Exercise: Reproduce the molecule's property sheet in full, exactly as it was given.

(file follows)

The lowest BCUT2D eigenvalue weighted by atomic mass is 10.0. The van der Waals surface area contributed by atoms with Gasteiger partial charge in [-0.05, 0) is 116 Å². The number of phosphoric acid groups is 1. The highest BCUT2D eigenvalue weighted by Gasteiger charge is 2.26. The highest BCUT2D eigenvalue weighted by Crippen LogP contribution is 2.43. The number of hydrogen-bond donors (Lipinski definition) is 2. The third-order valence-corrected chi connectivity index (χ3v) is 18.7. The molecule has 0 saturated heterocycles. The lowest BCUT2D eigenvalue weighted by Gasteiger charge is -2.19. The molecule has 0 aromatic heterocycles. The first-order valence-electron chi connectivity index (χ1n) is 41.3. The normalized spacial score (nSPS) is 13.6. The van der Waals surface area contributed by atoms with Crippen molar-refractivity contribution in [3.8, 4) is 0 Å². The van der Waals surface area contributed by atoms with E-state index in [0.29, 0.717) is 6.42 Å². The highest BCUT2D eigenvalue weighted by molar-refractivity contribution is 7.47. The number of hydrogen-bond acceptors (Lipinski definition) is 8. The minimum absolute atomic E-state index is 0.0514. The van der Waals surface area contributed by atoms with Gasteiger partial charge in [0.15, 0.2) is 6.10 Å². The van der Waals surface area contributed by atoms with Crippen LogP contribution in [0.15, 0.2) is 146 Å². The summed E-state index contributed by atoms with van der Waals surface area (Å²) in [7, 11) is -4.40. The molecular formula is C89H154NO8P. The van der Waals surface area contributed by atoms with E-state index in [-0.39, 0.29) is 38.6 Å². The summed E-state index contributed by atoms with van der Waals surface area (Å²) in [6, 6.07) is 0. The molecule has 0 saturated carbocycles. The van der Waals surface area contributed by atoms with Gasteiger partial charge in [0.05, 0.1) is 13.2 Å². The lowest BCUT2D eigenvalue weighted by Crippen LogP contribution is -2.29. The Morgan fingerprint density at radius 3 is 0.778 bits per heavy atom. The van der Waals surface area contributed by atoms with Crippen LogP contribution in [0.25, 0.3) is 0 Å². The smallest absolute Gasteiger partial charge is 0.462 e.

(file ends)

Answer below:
The lowest BCUT2D eigenvalue weighted by atomic mass is 10.0. The van der Waals surface area contributed by atoms with Gasteiger partial charge in [-0.05, 0) is 116 Å². The number of phosphoric acid groups is 1. The highest BCUT2D eigenvalue weighted by Gasteiger charge is 2.26. The highest BCUT2D eigenvalue weighted by Crippen LogP contribution is 2.43. The number of hydrogen-bond donors (Lipinski definition) is 2. The third-order valence-corrected chi connectivity index (χ3v) is 18.7. The molecule has 0 saturated heterocycles. The lowest BCUT2D eigenvalue weighted by Gasteiger charge is -2.19. The molecule has 0 aromatic heterocycles. The first-order valence-electron chi connectivity index (χ1n) is 41.3. The normalized spacial score (nSPS) is 13.6. The van der Waals surface area contributed by atoms with Crippen molar-refractivity contribution in [3.8, 4) is 0 Å². The van der Waals surface area contributed by atoms with E-state index in [0.29, 0.717) is 6.42 Å². The highest BCUT2D eigenvalue weighted by molar-refractivity contribution is 7.47. The number of hydrogen-bond acceptors (Lipinski definition) is 8. The minimum absolute atomic E-state index is 0.0514. The van der Waals surface area contributed by atoms with Gasteiger partial charge in [0.15, 0.2) is 6.10 Å². The van der Waals surface area contributed by atoms with Crippen LogP contribution in [0.15, 0.2) is 146 Å². The summed E-state index contributed by atoms with van der Waals surface area (Å²) in [7, 11) is -4.40. The molecular formula is C89H154NO8P. The van der Waals surface area contributed by atoms with E-state index in [-0.39, 0.29) is 38.6 Å². The summed E-state index contributed by atoms with van der Waals surface area (Å²) in [6, 6.07) is 0. The molecule has 0 saturated carbocycles. The van der Waals surface area contributed by atoms with Gasteiger partial charge in [0.05, 0.1) is 13.2 Å². The lowest BCUT2D eigenvalue weighted by Crippen LogP contribution is -2.29. The Morgan fingerprint density at radius 3 is 0.778 bits per heavy atom. The van der Waals surface area contributed by atoms with Crippen LogP contribution in [0.25, 0.3) is 0 Å². The smallest absolute Gasteiger partial charge is 0.462 e.